Montessori Programming for Dementia is not new to long-term care. The Life Enrichment department has been including Montessori programming on the monthly activity calendar for many years.
What is new is that employees in all departments are receiving the training and being offered education on how to apply Montessori interventions into their respective daily routines. The goals of this initiative: Improving quality of life for our residents, as well as caregiver satisfaction for staff, volunteers and family members. Throughout the years many staff and families have asked the question, “What exactly is Montessori?” Unfortunately, Montessori has been misunderstood as an activity, when in reality it is a philosophy of care that all staff are able to tap into.
Because dementia is a progressive chronic disease, it slowly strips away one’s ability to function in a number of capacities. Montessori focuses on identifying each residents remaining social, physical, cognitive, and/or spiritual ability and engaging them in meaningful “activity” that they are able to succeed in. Activity refers to any task, action or process in this case, not necessarily with a recreation or leisure focus. For example, a resident with dementia may not be able to correctly measure ingredients or be able to follow the step by step directions in order to make a cake. However, a former baker or perhaps homemaker could still be able to pour pre-measured ingredients into a bowl, stir the ingredients and wipe the counter down and derive great pleasure assisting with tasks matched with their abilities and personal history.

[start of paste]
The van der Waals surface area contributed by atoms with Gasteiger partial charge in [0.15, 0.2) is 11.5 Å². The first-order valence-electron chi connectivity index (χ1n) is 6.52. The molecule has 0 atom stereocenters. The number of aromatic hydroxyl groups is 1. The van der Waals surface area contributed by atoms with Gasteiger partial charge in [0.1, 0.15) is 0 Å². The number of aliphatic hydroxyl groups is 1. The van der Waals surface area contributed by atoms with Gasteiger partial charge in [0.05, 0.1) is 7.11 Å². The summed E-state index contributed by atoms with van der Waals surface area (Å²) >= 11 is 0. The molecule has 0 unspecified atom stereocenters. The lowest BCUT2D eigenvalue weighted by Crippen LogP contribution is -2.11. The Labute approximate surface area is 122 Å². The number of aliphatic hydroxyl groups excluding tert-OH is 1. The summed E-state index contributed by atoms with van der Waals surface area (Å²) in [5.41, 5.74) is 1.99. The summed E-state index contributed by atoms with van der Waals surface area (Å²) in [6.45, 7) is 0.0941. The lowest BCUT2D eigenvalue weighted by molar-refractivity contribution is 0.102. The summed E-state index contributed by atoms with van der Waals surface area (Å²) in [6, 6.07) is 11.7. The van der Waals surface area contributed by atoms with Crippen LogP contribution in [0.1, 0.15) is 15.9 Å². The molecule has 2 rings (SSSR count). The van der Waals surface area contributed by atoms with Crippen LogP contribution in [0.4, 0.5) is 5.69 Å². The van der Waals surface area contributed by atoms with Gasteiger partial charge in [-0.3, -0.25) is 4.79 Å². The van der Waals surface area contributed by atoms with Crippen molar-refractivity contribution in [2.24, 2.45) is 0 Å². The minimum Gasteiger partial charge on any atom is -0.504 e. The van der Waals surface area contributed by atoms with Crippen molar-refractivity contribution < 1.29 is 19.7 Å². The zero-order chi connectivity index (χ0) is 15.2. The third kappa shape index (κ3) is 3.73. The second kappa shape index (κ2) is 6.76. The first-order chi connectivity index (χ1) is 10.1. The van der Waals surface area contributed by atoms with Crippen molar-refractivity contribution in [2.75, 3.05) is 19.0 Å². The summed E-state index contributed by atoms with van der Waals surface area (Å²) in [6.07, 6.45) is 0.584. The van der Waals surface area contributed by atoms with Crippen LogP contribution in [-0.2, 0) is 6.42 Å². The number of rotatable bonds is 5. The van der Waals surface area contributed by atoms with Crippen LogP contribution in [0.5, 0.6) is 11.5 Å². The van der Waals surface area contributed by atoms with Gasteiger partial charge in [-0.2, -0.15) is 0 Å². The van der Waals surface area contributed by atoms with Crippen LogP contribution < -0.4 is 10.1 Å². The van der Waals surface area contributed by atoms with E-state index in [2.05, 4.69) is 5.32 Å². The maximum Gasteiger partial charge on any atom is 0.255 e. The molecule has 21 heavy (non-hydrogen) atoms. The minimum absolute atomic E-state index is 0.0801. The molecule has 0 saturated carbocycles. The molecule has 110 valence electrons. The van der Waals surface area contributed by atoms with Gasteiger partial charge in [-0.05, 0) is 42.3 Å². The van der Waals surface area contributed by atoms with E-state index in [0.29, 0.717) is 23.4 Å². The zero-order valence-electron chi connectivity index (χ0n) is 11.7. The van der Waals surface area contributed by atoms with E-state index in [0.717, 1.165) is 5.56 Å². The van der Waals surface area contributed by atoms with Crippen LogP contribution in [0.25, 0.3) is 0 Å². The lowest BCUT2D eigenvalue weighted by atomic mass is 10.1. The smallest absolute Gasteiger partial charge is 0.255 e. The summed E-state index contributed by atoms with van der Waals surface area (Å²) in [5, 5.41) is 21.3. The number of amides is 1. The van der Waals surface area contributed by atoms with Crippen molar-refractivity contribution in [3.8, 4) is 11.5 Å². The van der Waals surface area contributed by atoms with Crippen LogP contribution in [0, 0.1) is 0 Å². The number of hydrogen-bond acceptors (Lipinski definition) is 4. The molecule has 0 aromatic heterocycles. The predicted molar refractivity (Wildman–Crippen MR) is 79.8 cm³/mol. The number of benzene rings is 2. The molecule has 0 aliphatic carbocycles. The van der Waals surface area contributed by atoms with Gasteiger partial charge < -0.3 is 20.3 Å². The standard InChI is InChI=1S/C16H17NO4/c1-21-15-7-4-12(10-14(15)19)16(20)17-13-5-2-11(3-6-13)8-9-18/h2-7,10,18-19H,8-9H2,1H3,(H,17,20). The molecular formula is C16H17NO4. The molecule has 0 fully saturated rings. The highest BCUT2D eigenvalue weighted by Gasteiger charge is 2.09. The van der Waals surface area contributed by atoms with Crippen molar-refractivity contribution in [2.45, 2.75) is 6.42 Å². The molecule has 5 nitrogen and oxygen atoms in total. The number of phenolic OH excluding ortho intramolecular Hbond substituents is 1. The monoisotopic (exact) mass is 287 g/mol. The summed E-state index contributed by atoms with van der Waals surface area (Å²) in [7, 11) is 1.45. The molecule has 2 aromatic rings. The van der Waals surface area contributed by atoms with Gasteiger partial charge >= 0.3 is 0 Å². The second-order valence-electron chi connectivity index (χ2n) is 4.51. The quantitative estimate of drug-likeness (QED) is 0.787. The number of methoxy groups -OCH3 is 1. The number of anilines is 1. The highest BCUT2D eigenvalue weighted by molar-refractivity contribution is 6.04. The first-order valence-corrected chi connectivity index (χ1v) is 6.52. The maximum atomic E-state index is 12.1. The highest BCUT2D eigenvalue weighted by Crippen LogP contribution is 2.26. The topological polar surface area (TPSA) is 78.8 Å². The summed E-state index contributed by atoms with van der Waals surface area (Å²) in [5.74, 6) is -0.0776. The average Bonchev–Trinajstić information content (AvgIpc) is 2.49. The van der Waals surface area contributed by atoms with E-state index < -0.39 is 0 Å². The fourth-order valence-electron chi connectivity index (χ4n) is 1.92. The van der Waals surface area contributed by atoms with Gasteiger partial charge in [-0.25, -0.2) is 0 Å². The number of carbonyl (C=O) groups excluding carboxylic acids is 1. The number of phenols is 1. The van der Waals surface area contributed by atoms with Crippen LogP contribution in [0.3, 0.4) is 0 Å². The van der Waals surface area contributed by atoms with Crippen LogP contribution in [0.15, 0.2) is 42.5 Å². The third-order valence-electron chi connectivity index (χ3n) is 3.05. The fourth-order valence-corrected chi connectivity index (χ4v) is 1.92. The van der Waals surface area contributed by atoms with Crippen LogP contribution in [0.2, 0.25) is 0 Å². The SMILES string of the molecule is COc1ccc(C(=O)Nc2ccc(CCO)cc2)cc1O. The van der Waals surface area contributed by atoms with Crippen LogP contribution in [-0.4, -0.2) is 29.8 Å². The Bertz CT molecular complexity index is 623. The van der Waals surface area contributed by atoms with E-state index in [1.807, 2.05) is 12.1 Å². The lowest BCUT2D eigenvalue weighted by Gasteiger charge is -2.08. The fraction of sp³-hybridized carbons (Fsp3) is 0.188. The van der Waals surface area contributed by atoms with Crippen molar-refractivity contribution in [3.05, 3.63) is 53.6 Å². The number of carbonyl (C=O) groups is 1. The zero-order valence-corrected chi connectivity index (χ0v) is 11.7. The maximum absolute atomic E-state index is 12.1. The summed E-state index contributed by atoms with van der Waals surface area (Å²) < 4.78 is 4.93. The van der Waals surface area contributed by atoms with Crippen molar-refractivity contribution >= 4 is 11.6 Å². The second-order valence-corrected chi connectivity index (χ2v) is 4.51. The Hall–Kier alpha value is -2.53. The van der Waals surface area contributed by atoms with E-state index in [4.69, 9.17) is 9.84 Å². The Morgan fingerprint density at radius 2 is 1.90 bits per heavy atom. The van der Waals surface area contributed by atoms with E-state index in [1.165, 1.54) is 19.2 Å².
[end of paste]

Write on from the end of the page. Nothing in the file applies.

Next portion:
Boredom and loneliness are the two top causes of responsive behaviours in long-term care. Residents are most content and at ease when engaged in meaningful activity, however, finding activities that are suitable for a resident with dementia can also be challenging. Traditional programs like bingo and bowling just don’t work for many residents who require cuing and prompting to actively participate. We require all staff involving more residents in meaningful activities and tasks outside of the larger Life Enrichment group programs.
Montessori programming is evidence-based and well researched. Cameron Camp, a US dementia researcher discovered that principals first used by Maria Montessori working with autistic and cognitively disabled children could successfully be applied to those diagnosed with dementia. BSO (Behavioural Support Ontario) is currently utilizing many Montessori interventions in long-term care across Ontario.
“Montessori is just another tool in our bag of tricks that can assist in a difficult situation to enable all staff to complete assignments with greater ease and keep residents engaged in tasks they can succeed in. For all these reasons Montessori corners have been set up to provide staff, volunteers and families the education and resources to make it a win-win situation!” stated Jo-Anne Palkovits, Administrator.